Healthcare professionals have created a framework for measuring health information technology with a goal of making "HIT evaluations more relevant to the current needs of the healthcare system," according to a paper published at the American Journal of Managed Care.
In the paper, sponsored by the Office of the National Coordinator for Health IT, the researchers--from RAND Health, Harvard Medical School and Brigham and Women's Hospital--say that HIT should take into account three principles.
Those principles are:
- Value includes costs and benefits: Value cannot be found through cost analysis alone, the report's authors say. While costs are important, they do not reveal what the health benefit to patients may be nor do they assess the potential benefits of the technology or system. Studies must be sure to measure both, they say.
- Value accrues over time: New tools have short-term costs and long-term costs, and the same holds true for the benefits they provide. While capturing the impact of technology over the long term is not "feasible for any study," the authors say, a study must allow for enough time to show the upside of having the new tool compared to not having it.
- Value depends on stakeholder's perspective: Perception varies from person to person and practice to practice, the authors say. This must be a consideration because differing opinions could impact conclusions about the value of the study. "Ideally, all evaluations of HIT would take the perspective of all relevant stakeholders," according to the paper.
"Making these changes may require especially imaginative study designs, and research teams that have both quantitative and qualitative expertise," according to the authors.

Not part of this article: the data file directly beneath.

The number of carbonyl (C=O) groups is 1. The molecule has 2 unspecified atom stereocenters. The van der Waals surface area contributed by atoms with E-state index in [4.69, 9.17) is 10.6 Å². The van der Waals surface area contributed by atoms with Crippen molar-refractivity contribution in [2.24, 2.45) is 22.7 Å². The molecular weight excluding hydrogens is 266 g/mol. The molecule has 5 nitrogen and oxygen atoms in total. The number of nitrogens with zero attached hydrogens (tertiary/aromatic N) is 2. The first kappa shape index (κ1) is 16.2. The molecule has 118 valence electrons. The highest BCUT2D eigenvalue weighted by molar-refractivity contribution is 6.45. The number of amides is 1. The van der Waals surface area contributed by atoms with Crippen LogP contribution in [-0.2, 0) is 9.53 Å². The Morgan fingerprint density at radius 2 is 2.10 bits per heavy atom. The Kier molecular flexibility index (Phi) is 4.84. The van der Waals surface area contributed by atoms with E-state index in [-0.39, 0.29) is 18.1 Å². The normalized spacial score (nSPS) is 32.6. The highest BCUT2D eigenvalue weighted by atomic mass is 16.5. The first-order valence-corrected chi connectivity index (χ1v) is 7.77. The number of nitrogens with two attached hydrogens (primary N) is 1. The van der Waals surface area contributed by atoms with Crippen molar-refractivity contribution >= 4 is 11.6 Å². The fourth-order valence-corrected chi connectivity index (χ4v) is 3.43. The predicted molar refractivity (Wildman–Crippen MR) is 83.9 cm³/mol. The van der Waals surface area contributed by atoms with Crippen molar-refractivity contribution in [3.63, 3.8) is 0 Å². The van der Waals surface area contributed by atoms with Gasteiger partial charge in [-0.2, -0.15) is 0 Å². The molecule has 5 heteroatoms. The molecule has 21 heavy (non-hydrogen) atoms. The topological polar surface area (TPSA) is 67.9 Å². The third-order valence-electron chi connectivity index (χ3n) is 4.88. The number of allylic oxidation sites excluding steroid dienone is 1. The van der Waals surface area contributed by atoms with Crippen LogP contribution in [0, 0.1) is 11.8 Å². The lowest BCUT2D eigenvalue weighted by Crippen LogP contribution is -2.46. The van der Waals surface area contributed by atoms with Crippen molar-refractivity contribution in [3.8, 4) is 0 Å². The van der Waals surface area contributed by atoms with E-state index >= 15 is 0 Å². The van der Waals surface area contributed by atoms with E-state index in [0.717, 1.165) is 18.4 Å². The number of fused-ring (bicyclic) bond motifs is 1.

They also add that while making changes may not be easy, if "research is to align with the current needs of the healthcare system, researchers should take on this challenge and produce results that not only prove what is possible, but also show how to achieve it."
A majority of healthcare executives foresee a return on investment in population health management programs within three to four years, according to a recent survey by KPMG. Twenty percent of the 296 survey respondents expect investments in health IT, data and analytic tools to pay off in one or two years. Another 36 percent foresee such investments paying off in three to four years; 29 percent expect it to take five or more years. Only 14 percent do not expect to recoup their costs at all.
Still, doctors who use electronic health record systems are only slightly more likely than those who don't to receive the patient information they need for coordinated care, according to research recently published in Medical Care. For that study, researchers from the Agency for Healthcare Research and Quality surveyed 4,500 office-based physicians and found that only about 33 percent used an EHR system and shared patient health information electronically. Thirty-nine of respondents had an EHR system but did not share patient data electronically, and about 25 percent did neither.
To learn more:
- check out the paper